It isn’t vaporware! Or is it? AT&T and Verizon announced today that they will carry the Red Hydrogen One, a strange, costly smartphone from a video camera company that’s garnered a lot of buzz on social media.
Red is showing off the phone at its Hollywood offices on May 19 and AT&T will demo it at its Shape conference on June 2. AT&T will release the phone later this summer, the carrier says. Verizon says the phone will come to that carrier “later this year.”
“This revolutionary smartphone will provide you with significant advancements in the way you create and view content on the leading network for entertainment,” said Kevin Petersen, AT&T’s SVP of Device and Network Services Marketing. “When the Red Hydrogen One launches, you’ll be able to look around, below and into your screen’s image with a 4-view holographic display, which is even better than 3D.”
AT&T has a history of taking a flyer on weird phones. The company’s lineup has included the folding, dual-screen ZTE Axon M, the phone/tablet Asus PadFone X, the HTC First “Facebook Phone”, and Apple’s original iPhone. Some of those bets have paid off.
Verizon’s participation is more surprising, as the carrier has generally been more conservative about the phones it carries.
The Red Hydrogen One, which we are extremely skeptical about, is expected to cost $1,195 for an aluminum model and $1,595 for a titanium unit. The phone has a Qualcomm Snapdragon 835 processor, a large 4500mAh battery, and a modular connector much like the Moto Z’s, which supports additional accessories like higher-quality cameras.
Its most unusual feature is the “four-view holographic” display, which I am having trouble describing because all descriptions I’ve seen of it are totally nonsensical. Here’s a line from Red’s promotional forums:
“In 4V mode (holographic), the screen dims a bit and out pops a ‘better than 3D’ image… no glasses needed. There is no way to describe this. You just have to see it. So far, everyone that has seen it gasps, swears or just grins. I wish we had recorded all the reactions. Priceless.”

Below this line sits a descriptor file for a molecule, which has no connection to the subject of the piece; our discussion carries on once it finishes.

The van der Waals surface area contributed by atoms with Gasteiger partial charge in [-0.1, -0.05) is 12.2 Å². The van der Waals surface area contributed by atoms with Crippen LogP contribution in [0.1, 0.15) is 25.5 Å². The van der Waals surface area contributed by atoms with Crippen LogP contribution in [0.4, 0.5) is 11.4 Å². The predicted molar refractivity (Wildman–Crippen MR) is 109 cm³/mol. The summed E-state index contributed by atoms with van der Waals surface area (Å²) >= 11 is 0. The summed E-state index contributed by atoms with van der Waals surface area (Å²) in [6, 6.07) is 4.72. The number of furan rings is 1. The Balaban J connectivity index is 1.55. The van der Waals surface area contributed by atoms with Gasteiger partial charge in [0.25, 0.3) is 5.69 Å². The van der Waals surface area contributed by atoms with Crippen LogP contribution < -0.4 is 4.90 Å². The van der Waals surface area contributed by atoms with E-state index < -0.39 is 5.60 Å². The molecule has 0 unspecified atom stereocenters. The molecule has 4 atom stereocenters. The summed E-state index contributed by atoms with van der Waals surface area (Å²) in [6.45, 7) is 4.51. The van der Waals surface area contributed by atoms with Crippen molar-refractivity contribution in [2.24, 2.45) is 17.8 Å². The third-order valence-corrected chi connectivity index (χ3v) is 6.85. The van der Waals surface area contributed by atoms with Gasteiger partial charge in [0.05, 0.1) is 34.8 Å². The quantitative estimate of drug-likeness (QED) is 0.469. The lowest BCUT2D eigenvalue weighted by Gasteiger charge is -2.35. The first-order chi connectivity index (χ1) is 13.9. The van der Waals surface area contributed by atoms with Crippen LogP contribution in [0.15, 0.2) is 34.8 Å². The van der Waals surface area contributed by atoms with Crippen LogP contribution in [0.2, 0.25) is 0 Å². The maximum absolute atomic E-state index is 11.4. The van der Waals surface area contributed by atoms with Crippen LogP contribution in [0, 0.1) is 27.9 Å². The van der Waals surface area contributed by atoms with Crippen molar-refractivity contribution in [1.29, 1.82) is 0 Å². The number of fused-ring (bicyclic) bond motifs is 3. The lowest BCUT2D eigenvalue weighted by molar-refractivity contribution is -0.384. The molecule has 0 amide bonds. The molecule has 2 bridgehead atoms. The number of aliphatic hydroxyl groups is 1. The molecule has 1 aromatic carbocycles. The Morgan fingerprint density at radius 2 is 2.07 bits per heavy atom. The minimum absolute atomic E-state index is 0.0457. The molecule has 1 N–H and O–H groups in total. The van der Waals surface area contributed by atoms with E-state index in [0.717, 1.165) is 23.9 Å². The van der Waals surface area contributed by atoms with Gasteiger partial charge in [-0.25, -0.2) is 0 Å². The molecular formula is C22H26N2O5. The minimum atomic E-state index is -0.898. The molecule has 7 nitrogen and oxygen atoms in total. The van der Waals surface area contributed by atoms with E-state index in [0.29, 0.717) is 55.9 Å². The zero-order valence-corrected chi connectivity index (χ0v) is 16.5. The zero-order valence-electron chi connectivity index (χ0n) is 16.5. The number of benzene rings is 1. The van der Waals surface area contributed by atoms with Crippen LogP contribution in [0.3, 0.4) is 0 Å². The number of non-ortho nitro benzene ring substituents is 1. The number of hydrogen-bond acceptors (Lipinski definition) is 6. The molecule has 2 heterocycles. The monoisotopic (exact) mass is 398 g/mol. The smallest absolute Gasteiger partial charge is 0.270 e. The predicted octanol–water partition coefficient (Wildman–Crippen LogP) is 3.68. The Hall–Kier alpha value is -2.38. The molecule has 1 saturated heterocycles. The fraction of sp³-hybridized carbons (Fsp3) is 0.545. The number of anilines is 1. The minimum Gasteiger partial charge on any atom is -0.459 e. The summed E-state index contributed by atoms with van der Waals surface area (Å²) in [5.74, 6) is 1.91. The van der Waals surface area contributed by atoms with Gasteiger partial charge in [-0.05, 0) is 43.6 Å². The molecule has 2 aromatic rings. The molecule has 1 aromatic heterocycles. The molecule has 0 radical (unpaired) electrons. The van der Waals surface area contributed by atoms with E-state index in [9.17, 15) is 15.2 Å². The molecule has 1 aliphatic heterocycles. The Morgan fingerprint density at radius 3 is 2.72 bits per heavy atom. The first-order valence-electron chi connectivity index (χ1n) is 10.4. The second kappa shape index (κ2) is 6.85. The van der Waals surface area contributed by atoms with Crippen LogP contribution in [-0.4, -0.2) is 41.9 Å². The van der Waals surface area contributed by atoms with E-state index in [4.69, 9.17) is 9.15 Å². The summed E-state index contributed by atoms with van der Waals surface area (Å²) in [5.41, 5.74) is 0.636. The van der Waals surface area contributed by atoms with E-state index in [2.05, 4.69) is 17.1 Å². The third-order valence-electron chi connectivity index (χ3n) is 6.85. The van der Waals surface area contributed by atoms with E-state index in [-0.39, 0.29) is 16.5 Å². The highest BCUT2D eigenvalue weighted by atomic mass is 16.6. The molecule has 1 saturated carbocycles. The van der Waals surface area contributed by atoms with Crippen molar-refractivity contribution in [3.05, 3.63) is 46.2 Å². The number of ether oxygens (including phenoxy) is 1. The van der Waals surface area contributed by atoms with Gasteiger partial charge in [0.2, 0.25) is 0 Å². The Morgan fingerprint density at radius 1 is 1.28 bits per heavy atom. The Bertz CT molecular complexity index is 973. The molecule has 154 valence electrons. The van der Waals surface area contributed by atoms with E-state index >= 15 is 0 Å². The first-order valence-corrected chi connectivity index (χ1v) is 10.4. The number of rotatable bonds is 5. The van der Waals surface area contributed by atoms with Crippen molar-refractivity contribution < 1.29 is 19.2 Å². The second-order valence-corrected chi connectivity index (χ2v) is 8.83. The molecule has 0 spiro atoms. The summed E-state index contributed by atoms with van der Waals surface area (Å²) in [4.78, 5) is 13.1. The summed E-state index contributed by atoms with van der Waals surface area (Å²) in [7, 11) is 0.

So far, only one outsider, YouTuber Marques Brownlee, has been allowed to see the “holographic” display, but he didn’t show it in action in his video.
I’m going to be honest with my bias here, as PCMag’s head of mobile who has reviewed nearly 1,100 products. When a company is this vague and hypey about its core technology, and has zero experience in the product area it’s developing for, it’s rarely a good sign. Red’s hype reminds me of when I was reporting on the Segway scooter back in 2000. Then known as “Ginger,” the mysterious transportation device was supposed to reshape cities and change how we all get around. It ended up being used by mall cops.
If Red is actually describing a glasses-free 3D screen, we’ve seen those on phones before; there was a bit of a fad for them in 2011, but narrow viewing angles, dim images, and a lack of 3D content led to the trend dying in the market.
In any case, we’ll see it for real on June 2, and we’ll take some photos and videos to explain what’s truly going on here.